3. Irrigation is another important means of infection prevention. A 19-gauge blunt needle and a 35-mL syringe provide adequate pressure (7 psi) and volume to clean most bite wounds. In general, 100-200 mL of irrigation solution per inch of wound is required. Heavily contaminated bite wounds require more irrigation. Isotonic sodium chloride solution is a safe, available, effective, and inexpensive irrigating solution. Few of the numerous other solutions and mixtures of saline and antibiotics have any advantages over saline. If a shield-like device is used, take care to prevent the irrigating solution from returning to the wound, which decreases the effectiveness of the irrigation.
  4. Primary closure may be considered in limited bite wounds that can be cleansed effectively (this excludes puncture wounds, i.e., cat bites). Other wounds are best treated by delayed primary closure. Facial wounds, because of the excellent blood supply, are at low risk for infection, even if closed primarily, but the risk of superinfection must be discussed with the patient prior to closure. Bite wounds to the hands and lower extremities, with a delay in presentation, or in immunocompromised hosts, generally should be left open.
  5. If a bite wound involves the hand, consider immobilizing in a bulky dressing or splint to limit use and promote elevation.


If seen at a medical facility, professionals will suggest administering a tetanus booster, may initiate anti-rabies treatment and a round of antibiotics as a preventative for bites from animals with unknown vaccination records. Other animals that may carry the rabies virus are cats, foxes, bats, raccoons, or skunks in the Americas.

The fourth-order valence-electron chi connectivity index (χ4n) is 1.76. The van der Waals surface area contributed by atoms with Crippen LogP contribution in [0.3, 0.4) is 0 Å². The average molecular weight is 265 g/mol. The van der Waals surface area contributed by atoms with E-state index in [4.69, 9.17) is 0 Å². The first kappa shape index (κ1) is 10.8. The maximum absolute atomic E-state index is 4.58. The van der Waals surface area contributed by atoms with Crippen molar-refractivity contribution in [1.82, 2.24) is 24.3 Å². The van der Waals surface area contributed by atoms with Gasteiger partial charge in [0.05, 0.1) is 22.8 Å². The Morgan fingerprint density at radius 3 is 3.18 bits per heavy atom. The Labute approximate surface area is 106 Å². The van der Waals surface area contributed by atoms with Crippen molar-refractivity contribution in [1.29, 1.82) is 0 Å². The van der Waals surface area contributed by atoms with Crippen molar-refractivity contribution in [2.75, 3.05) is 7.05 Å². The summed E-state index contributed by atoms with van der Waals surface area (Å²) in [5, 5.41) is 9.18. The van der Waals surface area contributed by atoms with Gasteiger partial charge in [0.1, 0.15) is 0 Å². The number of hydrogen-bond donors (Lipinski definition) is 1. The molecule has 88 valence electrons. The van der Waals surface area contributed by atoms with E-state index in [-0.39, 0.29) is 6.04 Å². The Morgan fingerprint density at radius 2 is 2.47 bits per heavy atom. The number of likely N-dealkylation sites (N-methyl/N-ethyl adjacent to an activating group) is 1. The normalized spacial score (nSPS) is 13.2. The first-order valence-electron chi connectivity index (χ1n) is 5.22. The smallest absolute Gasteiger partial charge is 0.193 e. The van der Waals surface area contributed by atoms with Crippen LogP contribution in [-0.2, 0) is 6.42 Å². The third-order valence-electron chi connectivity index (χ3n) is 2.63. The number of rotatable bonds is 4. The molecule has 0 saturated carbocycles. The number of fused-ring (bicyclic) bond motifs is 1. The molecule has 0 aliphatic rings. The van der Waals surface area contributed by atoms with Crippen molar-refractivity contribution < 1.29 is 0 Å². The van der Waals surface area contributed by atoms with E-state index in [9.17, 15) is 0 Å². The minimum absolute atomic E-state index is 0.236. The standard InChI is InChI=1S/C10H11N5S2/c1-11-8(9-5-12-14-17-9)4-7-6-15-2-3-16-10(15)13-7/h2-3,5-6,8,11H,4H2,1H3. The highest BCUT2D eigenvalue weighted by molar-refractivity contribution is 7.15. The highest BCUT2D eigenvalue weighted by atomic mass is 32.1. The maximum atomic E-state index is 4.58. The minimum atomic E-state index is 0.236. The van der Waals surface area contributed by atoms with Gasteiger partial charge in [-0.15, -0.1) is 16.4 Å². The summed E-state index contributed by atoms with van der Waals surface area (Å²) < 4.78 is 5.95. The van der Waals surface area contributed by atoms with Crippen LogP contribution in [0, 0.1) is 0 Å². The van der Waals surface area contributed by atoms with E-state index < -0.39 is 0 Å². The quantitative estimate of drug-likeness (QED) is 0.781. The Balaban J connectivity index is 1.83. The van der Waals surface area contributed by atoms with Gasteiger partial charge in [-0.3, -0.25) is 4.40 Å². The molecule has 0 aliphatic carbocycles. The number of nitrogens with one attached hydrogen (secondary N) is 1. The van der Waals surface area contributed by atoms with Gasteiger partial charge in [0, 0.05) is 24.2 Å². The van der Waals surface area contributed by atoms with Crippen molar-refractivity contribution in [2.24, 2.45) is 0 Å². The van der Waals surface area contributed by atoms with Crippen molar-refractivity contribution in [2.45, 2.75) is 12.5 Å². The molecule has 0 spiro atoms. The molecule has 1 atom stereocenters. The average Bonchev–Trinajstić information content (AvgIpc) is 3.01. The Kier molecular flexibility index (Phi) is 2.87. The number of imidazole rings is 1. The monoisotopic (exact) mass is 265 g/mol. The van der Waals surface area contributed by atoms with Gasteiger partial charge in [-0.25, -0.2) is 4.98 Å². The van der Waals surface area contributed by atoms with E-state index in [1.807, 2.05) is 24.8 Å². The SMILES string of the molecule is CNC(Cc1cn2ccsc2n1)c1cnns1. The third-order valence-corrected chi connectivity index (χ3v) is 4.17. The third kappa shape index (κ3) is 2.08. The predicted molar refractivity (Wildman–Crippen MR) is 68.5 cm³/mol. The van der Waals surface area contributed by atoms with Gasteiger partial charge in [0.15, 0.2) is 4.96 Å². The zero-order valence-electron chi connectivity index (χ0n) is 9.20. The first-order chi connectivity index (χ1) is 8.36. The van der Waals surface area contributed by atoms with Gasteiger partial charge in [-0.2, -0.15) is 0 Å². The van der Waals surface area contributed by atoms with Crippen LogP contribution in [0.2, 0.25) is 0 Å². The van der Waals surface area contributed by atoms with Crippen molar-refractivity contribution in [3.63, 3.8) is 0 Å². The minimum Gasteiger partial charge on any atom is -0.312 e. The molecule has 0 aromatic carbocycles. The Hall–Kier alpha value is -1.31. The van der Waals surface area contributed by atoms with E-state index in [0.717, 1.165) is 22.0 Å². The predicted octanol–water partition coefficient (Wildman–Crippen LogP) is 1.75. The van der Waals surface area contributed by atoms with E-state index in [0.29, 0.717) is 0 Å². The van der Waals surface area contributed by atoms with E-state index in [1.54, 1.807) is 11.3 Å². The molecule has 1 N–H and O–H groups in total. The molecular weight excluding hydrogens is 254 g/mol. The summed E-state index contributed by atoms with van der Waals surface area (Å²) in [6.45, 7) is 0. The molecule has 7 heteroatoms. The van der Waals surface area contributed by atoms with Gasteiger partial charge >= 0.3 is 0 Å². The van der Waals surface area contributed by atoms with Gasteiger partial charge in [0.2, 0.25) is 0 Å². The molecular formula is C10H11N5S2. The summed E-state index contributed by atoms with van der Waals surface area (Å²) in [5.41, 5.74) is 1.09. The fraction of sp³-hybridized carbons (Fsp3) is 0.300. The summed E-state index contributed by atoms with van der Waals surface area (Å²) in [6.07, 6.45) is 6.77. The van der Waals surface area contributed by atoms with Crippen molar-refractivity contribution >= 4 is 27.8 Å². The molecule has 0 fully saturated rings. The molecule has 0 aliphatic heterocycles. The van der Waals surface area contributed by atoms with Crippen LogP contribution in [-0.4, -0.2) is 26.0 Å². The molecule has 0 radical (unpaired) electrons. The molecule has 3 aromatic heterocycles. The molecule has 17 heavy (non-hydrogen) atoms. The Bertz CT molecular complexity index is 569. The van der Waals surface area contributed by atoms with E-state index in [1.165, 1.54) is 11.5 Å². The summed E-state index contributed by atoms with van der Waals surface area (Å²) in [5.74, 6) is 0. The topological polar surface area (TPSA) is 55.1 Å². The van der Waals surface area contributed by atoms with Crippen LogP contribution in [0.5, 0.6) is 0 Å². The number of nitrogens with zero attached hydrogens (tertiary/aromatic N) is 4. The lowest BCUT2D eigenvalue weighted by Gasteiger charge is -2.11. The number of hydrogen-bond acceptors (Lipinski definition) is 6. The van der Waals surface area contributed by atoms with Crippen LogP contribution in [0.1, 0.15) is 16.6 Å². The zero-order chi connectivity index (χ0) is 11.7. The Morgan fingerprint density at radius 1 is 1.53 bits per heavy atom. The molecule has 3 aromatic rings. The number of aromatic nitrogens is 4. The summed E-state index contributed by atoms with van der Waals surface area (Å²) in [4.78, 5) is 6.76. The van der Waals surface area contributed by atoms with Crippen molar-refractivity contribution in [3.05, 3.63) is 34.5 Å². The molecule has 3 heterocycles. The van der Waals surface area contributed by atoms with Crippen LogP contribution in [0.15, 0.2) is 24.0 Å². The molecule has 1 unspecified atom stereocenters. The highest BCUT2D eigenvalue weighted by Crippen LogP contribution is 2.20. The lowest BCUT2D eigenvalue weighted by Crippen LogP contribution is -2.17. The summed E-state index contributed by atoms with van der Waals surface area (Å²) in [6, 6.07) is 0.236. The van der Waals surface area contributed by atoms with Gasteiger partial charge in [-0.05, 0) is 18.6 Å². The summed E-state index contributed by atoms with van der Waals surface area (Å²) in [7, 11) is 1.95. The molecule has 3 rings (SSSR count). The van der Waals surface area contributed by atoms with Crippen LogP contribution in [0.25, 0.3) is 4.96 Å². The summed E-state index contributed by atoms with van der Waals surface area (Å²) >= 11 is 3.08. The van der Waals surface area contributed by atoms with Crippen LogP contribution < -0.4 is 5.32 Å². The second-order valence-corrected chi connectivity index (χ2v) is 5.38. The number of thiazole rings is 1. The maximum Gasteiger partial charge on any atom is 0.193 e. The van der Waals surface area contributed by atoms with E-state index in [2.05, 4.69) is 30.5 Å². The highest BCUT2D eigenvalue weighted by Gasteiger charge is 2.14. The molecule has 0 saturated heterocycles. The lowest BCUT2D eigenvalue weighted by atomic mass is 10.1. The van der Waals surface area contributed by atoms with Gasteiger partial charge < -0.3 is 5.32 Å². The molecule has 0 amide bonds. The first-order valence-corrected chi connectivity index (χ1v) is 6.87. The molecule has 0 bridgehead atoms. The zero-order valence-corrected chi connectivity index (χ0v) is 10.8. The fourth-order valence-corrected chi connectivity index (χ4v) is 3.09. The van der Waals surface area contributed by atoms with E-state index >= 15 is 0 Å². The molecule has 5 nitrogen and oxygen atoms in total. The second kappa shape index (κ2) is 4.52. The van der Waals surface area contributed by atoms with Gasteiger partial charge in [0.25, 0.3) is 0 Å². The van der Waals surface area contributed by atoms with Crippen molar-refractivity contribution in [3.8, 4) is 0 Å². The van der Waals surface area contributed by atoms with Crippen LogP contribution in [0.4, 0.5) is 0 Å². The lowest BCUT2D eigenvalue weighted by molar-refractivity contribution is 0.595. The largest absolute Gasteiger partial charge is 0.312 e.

After the wound has been treated, regularly inspect it and if fever, sepsis, spreading cellulitis, severe edema, crush injury, or loss of function is present, seek medical assistance.

The threat of feral dog packs do exist and will only increase from the poor economic downturn we are experiencing. Prepare accordingly for this issue and understand the mannerisms of a feral dog, attack behavior and feeding habits.

The Prepper's Blueprint

Tess Pennington is the author of The Prepper’s Blueprint, a comprehensive guide that uses real-life scenarios to help you prepare for any disaster. Because a crisis rarely stops with a triggering event the aftermath can spiral, having the capacity to cripple our normal ways of life. The well-rounded, multi-layered approach outlined in the Blueprint helps you make sense of a wide array of preparedness concepts through easily digestible action items and supply lists.

Tess is also the author of the highly rated Prepper’s Cookbook, which helps you to create a plan for stocking, organizing and maintaining a proper emergency food supply and includes over 300 recipes for nutritious, delicious, life-saving meals. 

Visit her web site at for an extensive compilation of free information on preparedness, homesteading, and healthy living.

This information has been made available by Ready Nutrition

Originally published August 24th, 2013
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  • Meesch

    Plague would also be a possibility as stray dogs may resort to feeding on the local rodent population.  Cases of plague still occur throughout the world and have increased here in the US midwest in recent years.